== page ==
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Virtual cash poses security risks, Deakin expert warns

6 June 2012

Deakin University's international financial crime expert, Professor Louis de Koker has warned there are many security and regulatory issues to be resolved if virtual currency is to replace hard cash as predicted at a forum in Sydney yesterday. (Tues, 5 June)

HSBC told the forum it was working under a planning assumption that virtual currencies will become mainstream in three to five years.

Virtual currencies are also expected to be considered in an RBA report on innovation due out soon.

Professor de Koker said that banks, finance institutions and companies such as Facebook would need to sort security issues if they wanted to grow this market beyond a gaming niche.

"Growth requires the confidence of users," he said.

"Users will need to be confident about protection against theft, hacking and unauthorised surveillance before they will invest substantial amounts."

Professor de Koker said the regulators were concerned because virtual currency poses money laundering and terror financing risk.

"Virtual currency is often anonymous and can be used to evade existing financial integrity control measures," he said.

"Depending on how the currency is designed, virtual currency issuers may need to comply with a raft of existing regulations, for example money transfer rules, prepaid card regulations and consumer protection rules."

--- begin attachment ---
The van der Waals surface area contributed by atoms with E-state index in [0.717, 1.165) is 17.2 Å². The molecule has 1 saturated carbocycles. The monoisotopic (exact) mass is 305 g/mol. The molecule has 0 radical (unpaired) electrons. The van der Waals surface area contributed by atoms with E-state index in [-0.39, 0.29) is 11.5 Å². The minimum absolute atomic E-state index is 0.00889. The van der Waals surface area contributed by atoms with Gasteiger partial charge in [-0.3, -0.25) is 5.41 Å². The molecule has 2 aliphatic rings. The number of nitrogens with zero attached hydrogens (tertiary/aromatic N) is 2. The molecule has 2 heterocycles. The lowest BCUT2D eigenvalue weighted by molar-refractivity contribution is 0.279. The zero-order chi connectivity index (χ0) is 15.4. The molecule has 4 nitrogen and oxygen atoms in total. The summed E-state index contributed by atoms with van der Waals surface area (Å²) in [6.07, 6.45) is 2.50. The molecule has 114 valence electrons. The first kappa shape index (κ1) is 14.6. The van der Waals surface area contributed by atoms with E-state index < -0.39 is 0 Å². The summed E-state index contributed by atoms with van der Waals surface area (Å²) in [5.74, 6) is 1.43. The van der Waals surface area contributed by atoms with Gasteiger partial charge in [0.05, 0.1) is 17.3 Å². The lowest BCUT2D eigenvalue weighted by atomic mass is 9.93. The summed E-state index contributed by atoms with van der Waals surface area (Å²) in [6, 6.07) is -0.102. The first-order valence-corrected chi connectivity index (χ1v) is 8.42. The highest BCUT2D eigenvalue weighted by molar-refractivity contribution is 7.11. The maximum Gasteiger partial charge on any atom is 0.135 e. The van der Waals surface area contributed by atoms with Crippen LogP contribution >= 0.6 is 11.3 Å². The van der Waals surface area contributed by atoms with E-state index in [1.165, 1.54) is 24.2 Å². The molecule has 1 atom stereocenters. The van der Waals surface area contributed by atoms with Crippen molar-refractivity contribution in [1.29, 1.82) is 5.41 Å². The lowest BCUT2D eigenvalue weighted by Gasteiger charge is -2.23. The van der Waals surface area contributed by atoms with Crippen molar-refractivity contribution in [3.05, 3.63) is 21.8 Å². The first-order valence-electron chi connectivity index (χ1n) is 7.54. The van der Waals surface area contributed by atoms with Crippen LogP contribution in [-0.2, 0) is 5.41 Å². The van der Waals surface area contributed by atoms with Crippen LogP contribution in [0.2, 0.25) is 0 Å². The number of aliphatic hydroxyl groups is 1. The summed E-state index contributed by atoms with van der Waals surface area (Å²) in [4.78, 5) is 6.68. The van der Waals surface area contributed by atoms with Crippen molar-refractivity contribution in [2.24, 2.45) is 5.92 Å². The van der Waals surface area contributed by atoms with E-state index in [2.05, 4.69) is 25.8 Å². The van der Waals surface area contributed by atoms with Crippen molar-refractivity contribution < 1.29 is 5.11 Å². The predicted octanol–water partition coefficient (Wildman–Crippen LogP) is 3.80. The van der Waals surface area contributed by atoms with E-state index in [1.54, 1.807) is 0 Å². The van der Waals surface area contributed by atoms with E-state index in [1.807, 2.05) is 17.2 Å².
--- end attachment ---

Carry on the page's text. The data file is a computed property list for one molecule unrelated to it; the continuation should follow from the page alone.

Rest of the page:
Professor de Koker predicted that if virtual currency became mainstream, the regulators would step up their controls to protect financial stability.

"You cannot have banks and super funds investing substantial funds in unstable virtual currencies that may disappear or lose their value overnight," he said.

"If the market grows, more extensive controls will need to be imposed on issuers of virtual currencies."

Professor de Koker is an expert on the international regulation of financial crime and money laundering.

His latest work is with the World Bank on how to protect users of mobile phone banking, particularly those in developing countries, against financial crime.

News facts
  • Banks, finance institutions and companies such as Facebook will need to sort security issues if they wanted to grow a market for virtual money beyond a gaming niche
  • Regulators are concerned because virtual currency poses money laundering and terror financing risk
  • You cannot have banks and super funds investing substantial funds in unstable virtual currencies that may disappear or lose their value overnight

Media contact

Sandra Kingston
Deakin Media Relations
03 9246 8221/0422 005 485
sandra.kingston@deakin.edu.au

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6th June 2012